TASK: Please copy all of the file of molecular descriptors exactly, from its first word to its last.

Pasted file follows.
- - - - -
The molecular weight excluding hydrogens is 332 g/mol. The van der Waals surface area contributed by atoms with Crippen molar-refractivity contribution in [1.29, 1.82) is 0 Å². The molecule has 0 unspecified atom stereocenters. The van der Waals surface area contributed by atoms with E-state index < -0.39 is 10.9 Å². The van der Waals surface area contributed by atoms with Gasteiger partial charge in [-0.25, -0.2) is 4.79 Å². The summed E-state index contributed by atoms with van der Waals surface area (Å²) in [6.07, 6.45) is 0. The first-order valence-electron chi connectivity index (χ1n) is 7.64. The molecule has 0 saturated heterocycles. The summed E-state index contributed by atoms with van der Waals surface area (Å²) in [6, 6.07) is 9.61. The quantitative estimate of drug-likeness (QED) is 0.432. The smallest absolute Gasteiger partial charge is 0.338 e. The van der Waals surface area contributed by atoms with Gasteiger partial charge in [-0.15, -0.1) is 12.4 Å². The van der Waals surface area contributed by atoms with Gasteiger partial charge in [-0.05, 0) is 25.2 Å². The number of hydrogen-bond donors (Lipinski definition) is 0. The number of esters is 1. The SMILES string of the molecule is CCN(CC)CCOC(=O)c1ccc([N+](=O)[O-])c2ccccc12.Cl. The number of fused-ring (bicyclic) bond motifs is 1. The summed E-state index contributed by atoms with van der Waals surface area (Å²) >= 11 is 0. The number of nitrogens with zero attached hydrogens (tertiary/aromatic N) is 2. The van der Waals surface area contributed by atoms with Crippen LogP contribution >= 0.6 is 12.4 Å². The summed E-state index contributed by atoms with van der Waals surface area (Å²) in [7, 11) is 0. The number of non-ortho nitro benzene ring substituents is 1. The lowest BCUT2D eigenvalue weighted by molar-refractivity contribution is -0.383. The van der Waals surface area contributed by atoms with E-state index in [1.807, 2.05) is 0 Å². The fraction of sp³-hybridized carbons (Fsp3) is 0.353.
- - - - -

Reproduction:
The molecular weight excluding hydrogens is 332 g/mol. The van der Waals surface area contributed by atoms with Crippen molar-refractivity contribution in [1.29, 1.82) is 0 Å². The molecule has 0 unspecified atom stereocenters. The van der Waals surface area contributed by atoms with E-state index < -0.39 is 10.9 Å². The van der Waals surface area contributed by atoms with Gasteiger partial charge in [-0.25, -0.2) is 4.79 Å². The summed E-state index contributed by atoms with van der Waals surface area (Å²) in [6.07, 6.45) is 0. The first-order valence-electron chi connectivity index (χ1n) is 7.64. The molecule has 0 saturated heterocycles. The summed E-state index contributed by atoms with van der Waals surface area (Å²) in [6, 6.07) is 9.61. The quantitative estimate of drug-likeness (QED) is 0.432. The smallest absolute Gasteiger partial charge is 0.338 e. The van der Waals surface area contributed by atoms with Gasteiger partial charge in [-0.15, -0.1) is 12.4 Å². The van der Waals surface area contributed by atoms with Gasteiger partial charge in [-0.05, 0) is 25.2 Å². The number of hydrogen-bond donors (Lipinski definition) is 0. The number of esters is 1. The SMILES string of the molecule is CCN(CC)CCOC(=O)c1ccc([N+](=O)[O-])c2ccccc12.Cl. The number of fused-ring (bicyclic) bond motifs is 1. The summed E-state index contributed by atoms with van der Waals surface area (Å²) >= 11 is 0. The number of nitrogens with zero attached hydrogens (tertiary/aromatic N) is 2. The van der Waals surface area contributed by atoms with Crippen LogP contribution >= 0.6 is 12.4 Å². The summed E-state index contributed by atoms with van der Waals surface area (Å²) in [7, 11) is 0. The number of non-ortho nitro benzene ring substituents is 1. The lowest BCUT2D eigenvalue weighted by molar-refractivity contribution is -0.383. The van der Waals surface area contributed by atoms with E-state index in [1.807, 2.05) is 0 Å². The fraction of sp³-hybridized carbons (Fsp3) is 0.353.